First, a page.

Resource providers often provide read and write access to resources.

A resource provider should therefore not only validate the token (is it expired? is it revoked? is it valid? does it contain the required scope?), they should also check the token's privileges (does use XY have sufficient privileges for reading or writing resource ZY?).

Until now I have used the following workflow:

  1. Client receives an access token through the OAuth2 code grant.
  2. Client makes a request on behalf of the user to e.g. GET /user_postings
  3. The Resource Service (let's call it User Postings) validates the token by making a request to the Authorization Server, confirming that the token is valid. The Authorization Server additionally passes metadata like the token expiration date, the token's audience, the token's scopes and the token's subject (e.g. User XY)
  4. The Resource Service now validates that the subject (e.g. User XY) is authorized / allowed to perform the request. For example by checking an Access Control List or similar. For Example: Let's say User XY wants to update a user posting by User AB. This would for example be dis-allowed by the Access Control List.
  5. If validation passes, the Resource Server executes the request.

Is this a valid way of doing things or am I opening up attack vectors? Is it ok for the Resource Server to assume that the token's subject is the one to be considered the authorization request? Are there maybe best practices or standards for solving this?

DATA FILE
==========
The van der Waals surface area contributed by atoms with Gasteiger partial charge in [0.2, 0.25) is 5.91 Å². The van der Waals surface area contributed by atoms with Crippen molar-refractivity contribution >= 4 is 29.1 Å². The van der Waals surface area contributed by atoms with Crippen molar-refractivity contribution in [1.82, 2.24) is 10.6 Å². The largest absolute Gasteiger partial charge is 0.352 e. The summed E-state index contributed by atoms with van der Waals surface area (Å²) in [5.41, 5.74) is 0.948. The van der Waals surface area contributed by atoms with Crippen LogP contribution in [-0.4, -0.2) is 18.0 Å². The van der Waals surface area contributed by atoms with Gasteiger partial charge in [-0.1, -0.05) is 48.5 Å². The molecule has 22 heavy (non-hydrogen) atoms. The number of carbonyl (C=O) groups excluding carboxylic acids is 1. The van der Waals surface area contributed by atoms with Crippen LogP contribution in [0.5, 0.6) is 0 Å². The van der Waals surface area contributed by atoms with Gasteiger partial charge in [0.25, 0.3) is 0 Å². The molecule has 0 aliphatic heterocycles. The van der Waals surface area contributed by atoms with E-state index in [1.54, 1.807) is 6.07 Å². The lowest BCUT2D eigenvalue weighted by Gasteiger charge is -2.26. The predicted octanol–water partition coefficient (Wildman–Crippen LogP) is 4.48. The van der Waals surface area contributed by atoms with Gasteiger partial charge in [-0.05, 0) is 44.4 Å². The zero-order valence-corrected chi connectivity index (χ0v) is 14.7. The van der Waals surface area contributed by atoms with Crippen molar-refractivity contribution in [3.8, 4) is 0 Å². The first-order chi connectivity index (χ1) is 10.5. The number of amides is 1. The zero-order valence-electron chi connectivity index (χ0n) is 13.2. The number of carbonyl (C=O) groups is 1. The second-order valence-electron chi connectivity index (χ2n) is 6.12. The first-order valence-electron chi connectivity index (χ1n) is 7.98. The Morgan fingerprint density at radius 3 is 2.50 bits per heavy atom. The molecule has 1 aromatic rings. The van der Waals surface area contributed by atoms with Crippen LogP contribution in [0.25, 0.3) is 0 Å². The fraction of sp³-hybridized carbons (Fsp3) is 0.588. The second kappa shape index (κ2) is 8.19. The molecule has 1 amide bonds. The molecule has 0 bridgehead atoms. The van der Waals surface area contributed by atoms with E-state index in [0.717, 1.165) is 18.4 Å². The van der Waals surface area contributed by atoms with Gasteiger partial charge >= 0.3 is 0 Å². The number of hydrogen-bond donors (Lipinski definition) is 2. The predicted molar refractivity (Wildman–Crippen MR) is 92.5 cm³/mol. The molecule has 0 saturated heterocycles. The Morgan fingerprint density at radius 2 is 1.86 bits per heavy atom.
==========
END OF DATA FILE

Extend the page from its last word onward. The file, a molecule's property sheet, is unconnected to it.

I am currently confused, because I read OAuth2 is delegation only, not authorization nor authentication and that clients should not make implicit assumptions like "token XY belongs to user AB, so user AB is authenticated".

Any help is gladly appreciated.

  • you read spec for how to validate the token: tools.ietf.org/html/rfc7662 hope this helps - pls mark it answer if it answers your query/problem
    – Chirag
    Feb 15, 2017 at 13:00

1 Answer 1


RFC 6750, The OAuth 2.0 Authorization Framework: Bearer Token Usage , Section 5: Security Considerations discusses some of the issues related to the use of bearer tokens. From section 5.2:

5.2. Threat Mitigation

A large range of threats can be mitigated by protecting the contents of the token by using a digital signature or a Message Authentication Code (MAC). Alternatively, a bearer token can contain a reference to authorization information, rather than encoding the information directly. Such references MUST be infeasible for an attacker to guess; using a reference may require an extra interaction between a server and the token issuer to resolve the reference to the authorization information. The mechanics of such an interaction are not defined by this specification.

In step 3 of your workflow you describe the resource service asking the authorization service if the token is valid. This is an example of using a reference to resolve authorization information. However, step 4 has the resource server validating the subject (e.g. UserXY). This is an example of encoding authorization into the token itself. This hybrid approach isn't a problem but you could simplify your design by picking one or the other.

Also, instead of using a token subject UserXY to impart all a user's authorizations to a single token, it may be better to use the principle of least privilege here and have the authorization server put specific authorizations (e.g., read UserXY email, compose UserXY messages) rather than giving access to anything UserXY can do.

  • Thank you for this very profound and informative answer!
    – machete
    Dec 31, 2015 at 15:39

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